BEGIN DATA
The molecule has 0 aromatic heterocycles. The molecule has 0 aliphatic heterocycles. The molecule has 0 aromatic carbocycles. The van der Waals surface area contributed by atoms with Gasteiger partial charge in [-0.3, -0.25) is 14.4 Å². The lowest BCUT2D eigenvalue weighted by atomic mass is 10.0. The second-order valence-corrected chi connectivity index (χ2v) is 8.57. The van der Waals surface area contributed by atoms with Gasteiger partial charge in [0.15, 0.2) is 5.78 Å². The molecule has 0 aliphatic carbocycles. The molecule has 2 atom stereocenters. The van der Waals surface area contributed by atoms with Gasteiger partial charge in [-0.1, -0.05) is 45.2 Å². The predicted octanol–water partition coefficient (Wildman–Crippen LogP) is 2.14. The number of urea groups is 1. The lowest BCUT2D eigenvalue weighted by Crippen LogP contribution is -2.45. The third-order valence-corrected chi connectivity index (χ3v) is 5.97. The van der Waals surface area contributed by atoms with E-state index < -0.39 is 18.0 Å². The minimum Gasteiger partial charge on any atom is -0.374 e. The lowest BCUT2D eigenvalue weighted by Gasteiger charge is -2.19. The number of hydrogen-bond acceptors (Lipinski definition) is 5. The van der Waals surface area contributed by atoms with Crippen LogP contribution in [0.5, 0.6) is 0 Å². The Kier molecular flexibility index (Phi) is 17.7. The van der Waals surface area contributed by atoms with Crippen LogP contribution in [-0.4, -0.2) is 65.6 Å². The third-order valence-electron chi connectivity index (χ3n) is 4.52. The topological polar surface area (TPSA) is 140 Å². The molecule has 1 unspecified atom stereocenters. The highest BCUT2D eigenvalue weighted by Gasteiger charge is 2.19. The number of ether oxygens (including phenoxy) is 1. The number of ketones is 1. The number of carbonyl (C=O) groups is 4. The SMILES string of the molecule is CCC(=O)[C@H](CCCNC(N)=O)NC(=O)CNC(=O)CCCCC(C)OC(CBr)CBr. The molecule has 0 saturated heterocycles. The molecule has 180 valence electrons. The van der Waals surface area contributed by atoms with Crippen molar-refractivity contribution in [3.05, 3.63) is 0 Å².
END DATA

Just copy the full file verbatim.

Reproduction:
The molecule has 0 aromatic heterocycles. The molecule has 0 aliphatic heterocycles. The molecule has 0 aromatic carbocycles. The van der Waals surface area contributed by atoms with Gasteiger partial charge in [-0.3, -0.25) is 14.4 Å². The lowest BCUT2D eigenvalue weighted by atomic mass is 10.0. The second-order valence-corrected chi connectivity index (χ2v) is 8.57. The van der Waals surface area contributed by atoms with Gasteiger partial charge in [0.15, 0.2) is 5.78 Å². The molecule has 0 aliphatic carbocycles. The molecule has 2 atom stereocenters. The van der Waals surface area contributed by atoms with Gasteiger partial charge in [-0.1, -0.05) is 45.2 Å². The predicted octanol–water partition coefficient (Wildman–Crippen LogP) is 2.14. The number of urea groups is 1. The lowest BCUT2D eigenvalue weighted by Crippen LogP contribution is -2.45. The third-order valence-corrected chi connectivity index (χ3v) is 5.97. The van der Waals surface area contributed by atoms with E-state index < -0.39 is 18.0 Å². The minimum Gasteiger partial charge on any atom is -0.374 e. The lowest BCUT2D eigenvalue weighted by Gasteiger charge is -2.19. The number of hydrogen-bond acceptors (Lipinski definition) is 5. The van der Waals surface area contributed by atoms with Crippen LogP contribution in [0.5, 0.6) is 0 Å². The Kier molecular flexibility index (Phi) is 17.7. The van der Waals surface area contributed by atoms with Crippen LogP contribution in [-0.4, -0.2) is 65.6 Å². The third-order valence-electron chi connectivity index (χ3n) is 4.52. The topological polar surface area (TPSA) is 140 Å². The molecule has 1 unspecified atom stereocenters. The highest BCUT2D eigenvalue weighted by Gasteiger charge is 2.19. The number of ether oxygens (including phenoxy) is 1. The number of ketones is 1. The number of carbonyl (C=O) groups is 4. The SMILES string of the molecule is CCC(=O)[C@H](CCCNC(N)=O)NC(=O)CNC(=O)CCCCC(C)OC(CBr)CBr. The molecule has 0 saturated heterocycles. The molecule has 180 valence electrons. The van der Waals surface area contributed by atoms with Crippen molar-refractivity contribution in [3.05, 3.63) is 0 Å².